Health beneficial activity screening

Our bioanalytical methods assess interference with cellular pathways that govern normal cell growth and differentiation. Some chemicals can interfere with these pathways. If this interference is strong and in an inappropriate uncontrolled context, like environmental or occupational exposure, this is unwanted and the basis of toxicity assessment.  The main difference between health beneficial and toxic compounds is that the former compounds interact with these pathways in a more subtle manner, at lower therapeutic rather than toxic doses. Thus, these pathways often are equally important in the discovery of health beneficial compounds. An important asset of a druggable molecule is that it can enter the body and reach its target. Most CALUX® assays are targeted by molecules with druggable properties, and by assessing entry into cells and major metabolic conversions already information on important barriers is obtained.

Bioactive mixtures screening in e.g. plants and biomass

Using our quantitative high throughput CALUX panel we can rapidly evaluate the bioactivity profile of natural compound mixtures in samples of interest such as plants, fungi and biomass. Depending on the desired application, we can select the assay panel, and if needed the extraction method in such a way that we focus on the desired activity. If there are no data on safe human use, we in parallel, can already at this early stage assess potential toxicity of the same sample. Observed activities of natural compound mixtures  can be compared to f compounds with known health effects or toxicity profiles, thereby assessing the uniqueness of the activity profile.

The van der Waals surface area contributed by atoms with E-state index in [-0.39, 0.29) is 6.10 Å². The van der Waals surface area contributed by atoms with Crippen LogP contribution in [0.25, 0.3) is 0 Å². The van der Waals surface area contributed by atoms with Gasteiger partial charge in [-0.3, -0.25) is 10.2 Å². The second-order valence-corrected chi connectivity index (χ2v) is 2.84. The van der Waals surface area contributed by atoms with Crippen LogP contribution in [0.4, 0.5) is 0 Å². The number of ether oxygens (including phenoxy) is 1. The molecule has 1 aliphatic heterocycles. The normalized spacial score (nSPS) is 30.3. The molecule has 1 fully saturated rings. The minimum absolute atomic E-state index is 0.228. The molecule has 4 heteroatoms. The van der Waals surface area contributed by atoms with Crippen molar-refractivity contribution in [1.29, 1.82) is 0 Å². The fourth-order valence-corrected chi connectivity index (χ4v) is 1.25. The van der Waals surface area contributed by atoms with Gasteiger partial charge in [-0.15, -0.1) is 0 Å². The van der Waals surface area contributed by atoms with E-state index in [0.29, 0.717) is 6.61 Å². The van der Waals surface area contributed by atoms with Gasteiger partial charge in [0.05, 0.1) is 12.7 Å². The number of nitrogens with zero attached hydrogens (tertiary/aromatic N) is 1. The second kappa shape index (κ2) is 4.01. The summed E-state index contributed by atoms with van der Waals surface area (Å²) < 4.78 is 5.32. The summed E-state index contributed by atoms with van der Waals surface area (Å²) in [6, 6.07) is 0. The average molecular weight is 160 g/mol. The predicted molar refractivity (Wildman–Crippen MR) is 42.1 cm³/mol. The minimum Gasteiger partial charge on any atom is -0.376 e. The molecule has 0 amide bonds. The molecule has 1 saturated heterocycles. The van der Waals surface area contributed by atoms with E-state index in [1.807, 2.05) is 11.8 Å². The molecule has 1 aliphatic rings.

Identification of bioactive compounds  in mixtures using effect-directed analysis

If a desired activity profile is obtained, indicating the presence of bioactive compounds with a positive health effect, as a next step the compound(s) responsible for this bioactivity can be purified through a stepwise fractionation coupled to bioactivity testing of the obtained active mixtures. This effect-directed analysis is continued until a relatively pure biologically active fraction is obtained that can be subjected to chemical analytics to identify the compound(s) of interest. If successful, the CALUX methods already provide important information on its mode-of-action, while follow-up studies using suitable cell types can complement this knowledge. The identification of the compound, together with the assessment of its mode of action, and if possible combined with historic use of the crude sample can then form the basis of a health claim.

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For further information, please see the relevant references section, or contact Harrie Besselink or Bart van der Burg.